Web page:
M26 Modular Accessory Shotgun System
The M26 Modular Accessory Shotgun System (MASS) is a developmental under-barrel shotgun attachment for the M16/M4 family of United States military firearms. It can also be fitted with a pistol grip and collapsible stock to act as a stand-alone weapon. It is replacing the current M500 shotguns in service.
|M26 Modular Accessory Shotgun System|
The M26 MASS mounted on the M4 carbine.
|Place of origin||United States|
|Used by||United States|
|Designer||Ira M. Kay|
|Mass||3 lb (1.36 kg) underbarrel|
5 lb (2.26 kg) with collapsible stock
3.5 lb (1.58 kg) stock removed
|Length||16.5 in (419 mm) underbarrel|
26.5 in (673 mm) stock extended / 24 in (610 mm) stock collapsed
18 in (457 mm) stock removed
|Barrel length||7.75 in (197 mm)|
|Action||Manually operated straight-pull bolt action|
|Feed system||3 or 5 round detachable box magazine|
|Sights||Flip up non-adjustable iron sights for stand alone mode or MIL-STD-1913 rail provided for optics|
The M26 MASS is a militarized version of the Lightweight Shotgun System, developed by C-More Systems and manufactured by Vertu Corporation and originally marketed toward special operations forces. It attracted the interest of soldiers being deployed to Afghanistan who wanted to reduce the number of individual weapons they had to carry by using a shotgun as a rifle attachment instead of a discrete weapon.
The M26 has been in development at the U.S. Army's Soldier Battle Lab since the late 1990s. The idea was to provide soldiers with lightweight accessory weapons which could be mounted under the standard issue M16 rifle or M4 carbine. These would provide soldiers with additional capabilities, such as: door breaching using special slugs, very short-range increased lethality using 00 buckshot, and less-lethal capabilities using teargas shells, rubber slugs, rubber pellets, or other non-lethal rounds.
The original idea was based on the Knight's Armament Company Masterkey system, which dates back to the 1980s and originally comprised a shortened, tube-fed Remington 870 shotgun mounted under an M16 rifle or M4 carbine. The M26 improved upon the original Masterkey concept with a detachable magazine option and more comfortable handling, thanks to a bolt-operated system. The detachable magazine offers quicker reloading and a quicker change of ammunition types. The relatively large bolt handle is located closer to the rear rather than the slide on the Masterkey pump shotgun, and thus is easier to cycle in combat. The bolt handle can be mounted on either side of the weapon. The M26 was chosen by the U.S. Military over the Masterkey as a breaching tool. At the present time, small numbers of M26 MASS shotguns have been issued to U.S. troops in Afghanistan. The current contract calls for the delivery of 9,000 shotguns. In February 2012, the first unit was fully equipped with M26s.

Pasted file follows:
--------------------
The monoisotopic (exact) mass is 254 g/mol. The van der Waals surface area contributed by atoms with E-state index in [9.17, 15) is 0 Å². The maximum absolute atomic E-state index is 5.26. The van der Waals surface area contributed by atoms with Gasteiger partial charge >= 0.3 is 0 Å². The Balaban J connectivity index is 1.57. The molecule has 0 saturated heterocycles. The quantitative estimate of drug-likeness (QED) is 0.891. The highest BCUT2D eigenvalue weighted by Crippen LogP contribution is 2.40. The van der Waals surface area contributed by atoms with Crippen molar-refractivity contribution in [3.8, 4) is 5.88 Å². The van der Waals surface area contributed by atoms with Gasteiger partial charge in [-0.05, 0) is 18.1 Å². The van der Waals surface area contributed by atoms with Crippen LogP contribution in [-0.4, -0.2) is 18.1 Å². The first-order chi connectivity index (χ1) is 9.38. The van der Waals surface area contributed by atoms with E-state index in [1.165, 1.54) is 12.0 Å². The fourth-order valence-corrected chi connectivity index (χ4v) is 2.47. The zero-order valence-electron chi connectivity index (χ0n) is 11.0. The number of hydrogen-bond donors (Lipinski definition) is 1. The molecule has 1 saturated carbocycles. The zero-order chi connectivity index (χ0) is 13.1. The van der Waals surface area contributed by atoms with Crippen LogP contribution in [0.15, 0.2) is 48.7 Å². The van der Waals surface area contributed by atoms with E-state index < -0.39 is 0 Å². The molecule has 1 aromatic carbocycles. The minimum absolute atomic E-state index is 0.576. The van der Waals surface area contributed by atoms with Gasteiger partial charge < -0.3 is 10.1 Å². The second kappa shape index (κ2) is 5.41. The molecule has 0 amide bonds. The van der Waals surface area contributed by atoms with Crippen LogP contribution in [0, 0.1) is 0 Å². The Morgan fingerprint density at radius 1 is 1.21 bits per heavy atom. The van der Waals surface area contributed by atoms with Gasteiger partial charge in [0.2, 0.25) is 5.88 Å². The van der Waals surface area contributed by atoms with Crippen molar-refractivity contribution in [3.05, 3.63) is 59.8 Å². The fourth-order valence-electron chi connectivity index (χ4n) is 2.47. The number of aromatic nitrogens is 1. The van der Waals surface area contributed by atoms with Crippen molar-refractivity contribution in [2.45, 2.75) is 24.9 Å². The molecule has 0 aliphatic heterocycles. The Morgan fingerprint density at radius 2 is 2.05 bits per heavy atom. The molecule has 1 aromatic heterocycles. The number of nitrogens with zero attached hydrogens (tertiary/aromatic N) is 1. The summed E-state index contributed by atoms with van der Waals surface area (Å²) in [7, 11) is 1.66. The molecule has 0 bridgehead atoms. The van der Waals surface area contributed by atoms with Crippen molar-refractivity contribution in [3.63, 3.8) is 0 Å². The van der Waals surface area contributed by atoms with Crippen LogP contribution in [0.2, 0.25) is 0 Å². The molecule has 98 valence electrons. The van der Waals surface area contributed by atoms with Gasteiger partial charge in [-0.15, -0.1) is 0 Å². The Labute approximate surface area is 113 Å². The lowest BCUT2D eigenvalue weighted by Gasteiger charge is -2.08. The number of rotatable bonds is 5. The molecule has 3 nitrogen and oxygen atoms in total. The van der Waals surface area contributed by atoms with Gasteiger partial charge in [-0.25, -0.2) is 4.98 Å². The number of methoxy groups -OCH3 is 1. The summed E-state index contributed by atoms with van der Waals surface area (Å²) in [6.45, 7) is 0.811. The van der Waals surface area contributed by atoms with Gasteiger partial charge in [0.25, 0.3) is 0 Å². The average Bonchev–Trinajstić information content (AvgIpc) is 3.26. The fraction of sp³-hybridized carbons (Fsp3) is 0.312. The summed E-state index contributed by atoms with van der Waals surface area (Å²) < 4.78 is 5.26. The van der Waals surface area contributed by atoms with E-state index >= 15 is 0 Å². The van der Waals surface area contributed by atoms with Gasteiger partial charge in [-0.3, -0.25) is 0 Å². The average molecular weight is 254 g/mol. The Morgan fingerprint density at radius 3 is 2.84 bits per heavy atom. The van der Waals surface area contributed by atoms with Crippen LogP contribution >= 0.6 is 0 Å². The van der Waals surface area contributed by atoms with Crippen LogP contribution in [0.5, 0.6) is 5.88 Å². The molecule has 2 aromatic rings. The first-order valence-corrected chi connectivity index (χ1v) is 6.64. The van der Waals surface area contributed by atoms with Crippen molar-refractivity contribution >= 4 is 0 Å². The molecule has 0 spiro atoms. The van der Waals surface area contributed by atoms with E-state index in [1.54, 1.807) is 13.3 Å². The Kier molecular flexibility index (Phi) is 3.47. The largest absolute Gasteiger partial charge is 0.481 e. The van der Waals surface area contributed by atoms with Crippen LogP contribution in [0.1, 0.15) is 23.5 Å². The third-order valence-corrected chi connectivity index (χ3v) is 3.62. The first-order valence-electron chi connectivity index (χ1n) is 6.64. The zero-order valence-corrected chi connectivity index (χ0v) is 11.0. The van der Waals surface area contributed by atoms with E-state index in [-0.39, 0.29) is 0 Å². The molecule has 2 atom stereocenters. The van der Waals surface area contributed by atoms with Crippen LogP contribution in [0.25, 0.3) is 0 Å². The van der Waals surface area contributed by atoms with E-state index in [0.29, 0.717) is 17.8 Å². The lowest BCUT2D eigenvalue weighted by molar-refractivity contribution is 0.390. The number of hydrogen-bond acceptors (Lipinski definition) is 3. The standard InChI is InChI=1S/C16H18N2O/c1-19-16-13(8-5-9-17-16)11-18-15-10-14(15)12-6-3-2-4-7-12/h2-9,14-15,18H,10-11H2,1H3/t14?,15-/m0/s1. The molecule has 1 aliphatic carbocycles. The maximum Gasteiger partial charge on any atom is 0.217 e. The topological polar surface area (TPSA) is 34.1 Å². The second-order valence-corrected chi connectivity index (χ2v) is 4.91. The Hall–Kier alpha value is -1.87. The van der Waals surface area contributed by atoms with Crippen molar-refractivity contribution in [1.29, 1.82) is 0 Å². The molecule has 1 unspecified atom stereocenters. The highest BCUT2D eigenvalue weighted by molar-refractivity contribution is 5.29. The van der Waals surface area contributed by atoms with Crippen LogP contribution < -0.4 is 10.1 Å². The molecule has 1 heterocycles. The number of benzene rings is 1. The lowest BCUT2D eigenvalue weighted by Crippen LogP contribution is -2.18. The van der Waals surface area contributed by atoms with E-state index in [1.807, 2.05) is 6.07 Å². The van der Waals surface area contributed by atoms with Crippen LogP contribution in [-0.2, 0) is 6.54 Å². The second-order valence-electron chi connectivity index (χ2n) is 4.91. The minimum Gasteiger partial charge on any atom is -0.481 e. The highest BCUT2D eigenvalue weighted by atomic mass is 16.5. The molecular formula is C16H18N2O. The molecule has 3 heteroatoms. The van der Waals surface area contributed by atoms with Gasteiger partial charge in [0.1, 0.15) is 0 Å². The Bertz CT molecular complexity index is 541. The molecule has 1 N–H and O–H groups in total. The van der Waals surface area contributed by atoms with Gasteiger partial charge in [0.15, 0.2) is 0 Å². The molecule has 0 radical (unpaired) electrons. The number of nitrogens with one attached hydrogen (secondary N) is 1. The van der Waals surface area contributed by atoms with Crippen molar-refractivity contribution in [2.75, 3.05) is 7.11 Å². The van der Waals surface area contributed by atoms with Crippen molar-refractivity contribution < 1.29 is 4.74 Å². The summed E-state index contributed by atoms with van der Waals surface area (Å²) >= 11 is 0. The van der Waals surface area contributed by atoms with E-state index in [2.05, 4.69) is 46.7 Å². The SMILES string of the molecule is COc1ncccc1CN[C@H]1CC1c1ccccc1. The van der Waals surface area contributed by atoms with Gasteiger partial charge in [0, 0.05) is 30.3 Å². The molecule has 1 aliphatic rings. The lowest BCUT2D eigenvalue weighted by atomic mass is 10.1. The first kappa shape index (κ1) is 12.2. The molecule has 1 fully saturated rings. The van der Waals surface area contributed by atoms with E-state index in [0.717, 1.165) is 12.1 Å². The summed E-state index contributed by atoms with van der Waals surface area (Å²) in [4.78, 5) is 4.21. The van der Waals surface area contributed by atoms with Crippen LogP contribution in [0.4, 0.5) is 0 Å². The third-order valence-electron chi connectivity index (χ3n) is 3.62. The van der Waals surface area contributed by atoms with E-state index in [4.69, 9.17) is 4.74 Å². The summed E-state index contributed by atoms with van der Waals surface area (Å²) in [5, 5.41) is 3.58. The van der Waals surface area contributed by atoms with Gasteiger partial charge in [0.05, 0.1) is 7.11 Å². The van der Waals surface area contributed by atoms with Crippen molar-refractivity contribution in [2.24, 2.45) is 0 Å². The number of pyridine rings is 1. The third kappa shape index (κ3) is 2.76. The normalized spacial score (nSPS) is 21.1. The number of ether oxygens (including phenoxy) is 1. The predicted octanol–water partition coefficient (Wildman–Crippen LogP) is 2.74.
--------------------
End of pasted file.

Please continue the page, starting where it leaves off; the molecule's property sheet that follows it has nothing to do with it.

War in AfghanistanEdit
In May 2008, the Army announced it would procure 35,000 units. The first M26 shotguns were procured and fielded to military police and engineer units in 2010. However, some units in both Iraq and Afghanistan were issued the M26 in small quantities as early as 2003. Full initial fielding began in 2011.
- Caliber: 12 gauge
- Operation: Straight pull bolt-action.
- Capacity: 3 or 5 round detachable magazine.
- Ammunition: 2.75 (70mm) and 3 in (76mm) lethal, non-lethal and breaching rounds.
- Barrel length: 7.75 in (197 mm) with integral breaching stand-off adapter.
- Under-barrel version:
- Overall length: 16.5 in (419 mm)
- Weight: 2 lb 11 oz (1.22 kg)
- Stand-alone version:
- Overall length: 24 in (610 mm) (stock collapsed)
- Weight: 4 lb 3 oz (1.90 kg)
- Parsons, Dan (1 January 2013). "Army, Marine Corps Succeed in Rapidly Fielding Specialized Individual Weapons (UPDATED)". National Defense. Archived from the original on 11 March 2018. Retrieved 11 March 2018.
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- 101st Airborne's 'Strike' brigade first Army unit issued M26 shotgun | Article | The United States Army. Army.mil (2012-02-17). Retrieved on 2013-01-22.
- U.S. Army set to buy 35,000 M-26 Rifle/Shotguns. defense-update.com. Retrieved on 2013-01-22.
- Lance M. Bacon (30 April 2011). "Improved carbines headed your way". Gannett Government Media Corporation. Retrieved 30 April 2011.
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